Archive for March 18th, 2009

Bruno Dillen, who runs the art history website, recently emailed me to tell me about a new animal art section on his website. I’ve not met Mr. Dillen before (ah, the power of the internet!). While the site appears to make its living by selling prints and ‘hand painted reproductions’ of the images, it has a wide selection of animal-themed work from the 1400s to the 20th century. Some of the masters that one would expect to find – Stubbs, Durer, Rosa Bonheur – are here, shown alongside work by M. C. Escher.

The stylistic and interpretive range is great fun to explore. It’s fascinating to compare a 1763 George Stubbs zebra to a 1944 modern art interpretation of one. Some personal favorites on the site: Toulouse-Lautrec’s “Artilleryman Saddling his Horse”; Rosa Bonheur’s “Doe & Fawn in a Thicket” [these look like red deer to me]; and of course Stubbs’ famous “Whistlejacket”.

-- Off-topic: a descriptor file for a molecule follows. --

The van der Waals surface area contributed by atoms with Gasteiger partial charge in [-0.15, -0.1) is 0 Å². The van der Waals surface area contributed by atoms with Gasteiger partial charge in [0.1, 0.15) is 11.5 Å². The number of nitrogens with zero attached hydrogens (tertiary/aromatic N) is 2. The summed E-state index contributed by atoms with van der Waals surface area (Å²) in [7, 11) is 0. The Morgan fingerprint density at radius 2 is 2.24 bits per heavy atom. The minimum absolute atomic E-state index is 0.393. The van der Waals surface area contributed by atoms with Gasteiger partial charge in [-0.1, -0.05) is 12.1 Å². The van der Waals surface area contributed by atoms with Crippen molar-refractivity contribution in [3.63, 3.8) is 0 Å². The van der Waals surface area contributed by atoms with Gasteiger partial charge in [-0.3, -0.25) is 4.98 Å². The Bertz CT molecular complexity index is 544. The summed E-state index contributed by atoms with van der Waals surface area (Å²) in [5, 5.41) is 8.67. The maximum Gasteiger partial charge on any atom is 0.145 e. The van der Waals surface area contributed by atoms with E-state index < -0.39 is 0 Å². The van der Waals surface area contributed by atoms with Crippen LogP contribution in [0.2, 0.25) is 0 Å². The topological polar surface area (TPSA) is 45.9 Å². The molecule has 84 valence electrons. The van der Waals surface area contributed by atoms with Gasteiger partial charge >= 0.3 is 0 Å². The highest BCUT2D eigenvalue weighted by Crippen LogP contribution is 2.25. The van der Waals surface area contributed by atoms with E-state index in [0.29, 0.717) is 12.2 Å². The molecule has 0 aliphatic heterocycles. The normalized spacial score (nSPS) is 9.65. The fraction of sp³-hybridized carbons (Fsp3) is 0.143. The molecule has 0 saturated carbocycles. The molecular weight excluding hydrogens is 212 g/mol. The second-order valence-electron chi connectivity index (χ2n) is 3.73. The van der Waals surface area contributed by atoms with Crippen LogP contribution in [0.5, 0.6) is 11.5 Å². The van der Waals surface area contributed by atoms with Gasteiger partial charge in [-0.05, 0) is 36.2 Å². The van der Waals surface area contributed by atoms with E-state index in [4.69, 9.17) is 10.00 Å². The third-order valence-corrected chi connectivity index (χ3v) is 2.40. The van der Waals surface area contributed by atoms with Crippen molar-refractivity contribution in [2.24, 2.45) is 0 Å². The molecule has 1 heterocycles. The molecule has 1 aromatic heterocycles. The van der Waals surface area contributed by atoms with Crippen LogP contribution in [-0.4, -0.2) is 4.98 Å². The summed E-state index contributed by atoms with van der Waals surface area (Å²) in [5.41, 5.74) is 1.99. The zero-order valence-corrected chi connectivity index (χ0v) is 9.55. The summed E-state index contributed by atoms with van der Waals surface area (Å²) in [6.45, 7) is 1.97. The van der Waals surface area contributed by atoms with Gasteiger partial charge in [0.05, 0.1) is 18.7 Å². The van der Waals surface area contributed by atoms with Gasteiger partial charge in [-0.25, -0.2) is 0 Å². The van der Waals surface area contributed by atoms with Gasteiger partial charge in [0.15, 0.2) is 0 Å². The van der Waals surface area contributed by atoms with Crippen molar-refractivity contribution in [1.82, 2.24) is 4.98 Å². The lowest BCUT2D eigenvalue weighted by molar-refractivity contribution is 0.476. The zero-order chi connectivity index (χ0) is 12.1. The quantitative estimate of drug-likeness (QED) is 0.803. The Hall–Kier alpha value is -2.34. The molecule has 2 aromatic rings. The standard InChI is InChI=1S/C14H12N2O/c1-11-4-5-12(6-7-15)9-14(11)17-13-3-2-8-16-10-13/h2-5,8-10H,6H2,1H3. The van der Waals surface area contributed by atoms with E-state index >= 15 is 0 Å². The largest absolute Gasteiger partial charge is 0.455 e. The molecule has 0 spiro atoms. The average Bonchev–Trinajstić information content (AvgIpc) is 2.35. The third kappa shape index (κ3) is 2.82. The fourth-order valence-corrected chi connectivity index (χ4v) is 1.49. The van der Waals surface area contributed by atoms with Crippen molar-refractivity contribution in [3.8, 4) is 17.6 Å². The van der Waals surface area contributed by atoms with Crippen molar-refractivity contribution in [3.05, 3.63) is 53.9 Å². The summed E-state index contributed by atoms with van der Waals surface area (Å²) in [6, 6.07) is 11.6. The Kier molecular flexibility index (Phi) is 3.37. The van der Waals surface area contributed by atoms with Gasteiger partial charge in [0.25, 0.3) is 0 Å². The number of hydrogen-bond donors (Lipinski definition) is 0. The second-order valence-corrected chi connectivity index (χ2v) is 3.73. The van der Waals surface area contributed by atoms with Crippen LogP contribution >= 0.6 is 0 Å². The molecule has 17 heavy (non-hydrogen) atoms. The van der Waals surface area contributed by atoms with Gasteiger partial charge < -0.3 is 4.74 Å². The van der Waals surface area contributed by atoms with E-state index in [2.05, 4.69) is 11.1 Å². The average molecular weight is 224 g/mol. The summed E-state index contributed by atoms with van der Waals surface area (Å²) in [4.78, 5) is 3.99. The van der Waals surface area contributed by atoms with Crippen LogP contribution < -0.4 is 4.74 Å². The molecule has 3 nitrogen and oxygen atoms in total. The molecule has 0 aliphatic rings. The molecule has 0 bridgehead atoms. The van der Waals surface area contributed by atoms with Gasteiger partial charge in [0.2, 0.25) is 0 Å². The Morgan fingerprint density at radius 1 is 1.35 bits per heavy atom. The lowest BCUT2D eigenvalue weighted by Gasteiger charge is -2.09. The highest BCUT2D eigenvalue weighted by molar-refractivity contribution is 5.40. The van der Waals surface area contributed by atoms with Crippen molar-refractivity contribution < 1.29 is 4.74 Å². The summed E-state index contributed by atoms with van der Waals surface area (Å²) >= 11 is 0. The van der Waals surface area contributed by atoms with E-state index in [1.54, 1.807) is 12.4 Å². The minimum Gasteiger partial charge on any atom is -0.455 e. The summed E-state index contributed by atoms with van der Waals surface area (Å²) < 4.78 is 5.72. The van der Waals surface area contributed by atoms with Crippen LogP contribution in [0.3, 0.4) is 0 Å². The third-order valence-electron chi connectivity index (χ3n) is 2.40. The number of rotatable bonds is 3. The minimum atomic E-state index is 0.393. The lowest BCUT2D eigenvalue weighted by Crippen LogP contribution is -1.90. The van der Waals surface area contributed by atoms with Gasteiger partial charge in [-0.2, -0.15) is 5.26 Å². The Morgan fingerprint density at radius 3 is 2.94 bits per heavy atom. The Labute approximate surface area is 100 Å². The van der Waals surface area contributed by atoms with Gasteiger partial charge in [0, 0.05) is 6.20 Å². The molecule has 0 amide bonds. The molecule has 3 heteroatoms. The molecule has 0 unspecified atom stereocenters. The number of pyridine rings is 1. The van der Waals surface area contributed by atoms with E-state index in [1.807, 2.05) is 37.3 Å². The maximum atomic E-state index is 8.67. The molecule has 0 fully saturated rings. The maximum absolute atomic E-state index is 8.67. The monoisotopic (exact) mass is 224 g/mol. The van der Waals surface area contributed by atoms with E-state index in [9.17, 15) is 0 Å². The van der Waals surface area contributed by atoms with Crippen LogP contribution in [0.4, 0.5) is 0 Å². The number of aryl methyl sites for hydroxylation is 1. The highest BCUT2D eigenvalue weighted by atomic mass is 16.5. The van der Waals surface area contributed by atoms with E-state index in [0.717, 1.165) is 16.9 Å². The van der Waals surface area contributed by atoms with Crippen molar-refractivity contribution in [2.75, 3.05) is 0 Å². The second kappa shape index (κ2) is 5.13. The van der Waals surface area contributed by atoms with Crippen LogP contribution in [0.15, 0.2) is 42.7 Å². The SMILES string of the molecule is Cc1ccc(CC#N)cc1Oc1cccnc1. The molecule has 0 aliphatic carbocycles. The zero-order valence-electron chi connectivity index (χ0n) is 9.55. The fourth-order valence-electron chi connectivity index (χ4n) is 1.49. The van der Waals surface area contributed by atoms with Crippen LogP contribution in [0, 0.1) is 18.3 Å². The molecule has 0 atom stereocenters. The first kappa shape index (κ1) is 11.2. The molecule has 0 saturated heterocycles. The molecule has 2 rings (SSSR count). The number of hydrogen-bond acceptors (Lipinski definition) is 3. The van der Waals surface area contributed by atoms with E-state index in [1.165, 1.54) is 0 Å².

The site lacks reference to recent masters of animal art, such as Kuhn, Rungius, and Kuhnert, so it’s quite incomplete in that area. But for surfing animal imagery in general art history, it’s interesting. One big plus is that there are a lot of Bonheur paintings on the site; since she’s been rather ignored by the generally chauvinist wildlife art historians, it’s nice to have a chance to explore more of her work.

To get there: Once you’re here, there are other tags at page bottom to continue your animal-art explorations (eg, clicking on “horse” got me to a Lady Godiva painting … for all you guy types out there).

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